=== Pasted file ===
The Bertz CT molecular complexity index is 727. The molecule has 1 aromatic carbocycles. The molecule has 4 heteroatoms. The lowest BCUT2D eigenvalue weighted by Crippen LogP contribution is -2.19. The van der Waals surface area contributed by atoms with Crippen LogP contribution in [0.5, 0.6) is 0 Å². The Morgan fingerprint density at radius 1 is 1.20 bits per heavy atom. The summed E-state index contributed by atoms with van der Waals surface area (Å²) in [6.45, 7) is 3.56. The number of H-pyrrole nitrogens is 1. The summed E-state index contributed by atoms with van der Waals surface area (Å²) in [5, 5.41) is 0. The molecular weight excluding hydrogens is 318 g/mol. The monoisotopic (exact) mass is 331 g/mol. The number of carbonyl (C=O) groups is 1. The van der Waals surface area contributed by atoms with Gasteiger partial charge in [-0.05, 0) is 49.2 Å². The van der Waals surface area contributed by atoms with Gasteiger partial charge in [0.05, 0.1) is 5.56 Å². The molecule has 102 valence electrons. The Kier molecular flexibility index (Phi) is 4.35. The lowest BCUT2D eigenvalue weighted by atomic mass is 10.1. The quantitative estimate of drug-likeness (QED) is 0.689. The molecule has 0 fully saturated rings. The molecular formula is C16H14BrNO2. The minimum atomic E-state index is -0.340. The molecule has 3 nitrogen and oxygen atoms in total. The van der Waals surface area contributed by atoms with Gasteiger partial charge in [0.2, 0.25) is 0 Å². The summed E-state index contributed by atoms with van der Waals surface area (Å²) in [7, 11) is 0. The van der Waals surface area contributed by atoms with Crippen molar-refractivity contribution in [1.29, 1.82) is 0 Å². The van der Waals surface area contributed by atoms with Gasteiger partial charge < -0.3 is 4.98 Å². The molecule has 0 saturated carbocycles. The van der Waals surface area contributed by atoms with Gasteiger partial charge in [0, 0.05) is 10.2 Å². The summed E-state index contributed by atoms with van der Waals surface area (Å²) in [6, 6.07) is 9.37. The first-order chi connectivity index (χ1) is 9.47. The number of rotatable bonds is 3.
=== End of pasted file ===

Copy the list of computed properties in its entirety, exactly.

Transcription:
The Bertz CT molecular complexity index is 727. The molecule has 1 aromatic carbocycles. The molecule has 4 heteroatoms. The lowest BCUT2D eigenvalue weighted by Crippen LogP contribution is -2.19. The van der Waals surface area contributed by atoms with Crippen LogP contribution in [0.5, 0.6) is 0 Å². The Morgan fingerprint density at radius 1 is 1.20 bits per heavy atom. The summed E-state index contributed by atoms with van der Waals surface area (Å²) in [6.45, 7) is 3.56. The number of H-pyrrole nitrogens is 1. The summed E-state index contributed by atoms with van der Waals surface area (Å²) in [5, 5.41) is 0. The molecular weight excluding hydrogens is 318 g/mol. The monoisotopic (exact) mass is 331 g/mol. The number of carbonyl (C=O) groups is 1. The van der Waals surface area contributed by atoms with Gasteiger partial charge in [-0.05, 0) is 49.2 Å². The van der Waals surface area contributed by atoms with Gasteiger partial charge in [0.05, 0.1) is 5.56 Å². The molecule has 102 valence electrons. The Kier molecular flexibility index (Phi) is 4.35. The lowest BCUT2D eigenvalue weighted by atomic mass is 10.1. The quantitative estimate of drug-likeness (QED) is 0.689. The molecule has 0 fully saturated rings. The molecular formula is C16H14BrNO2. The minimum atomic E-state index is -0.340. The molecule has 3 nitrogen and oxygen atoms in total. The van der Waals surface area contributed by atoms with Gasteiger partial charge in [0.2, 0.25) is 0 Å². The summed E-state index contributed by atoms with van der Waals surface area (Å²) in [7, 11) is 0. The van der Waals surface area contributed by atoms with Crippen molar-refractivity contribution in [1.29, 1.82) is 0 Å². The van der Waals surface area contributed by atoms with Gasteiger partial charge < -0.3 is 4.98 Å². The molecule has 0 saturated carbocycles. The van der Waals surface area contributed by atoms with Gasteiger partial charge in [0, 0.05) is 10.2 Å². The summed E-state index contributed by atoms with van der Waals surface area (Å²) in [6, 6.07) is 9.37. The first-order chi connectivity index (χ1) is 9.47. The number of rotatable bonds is 3.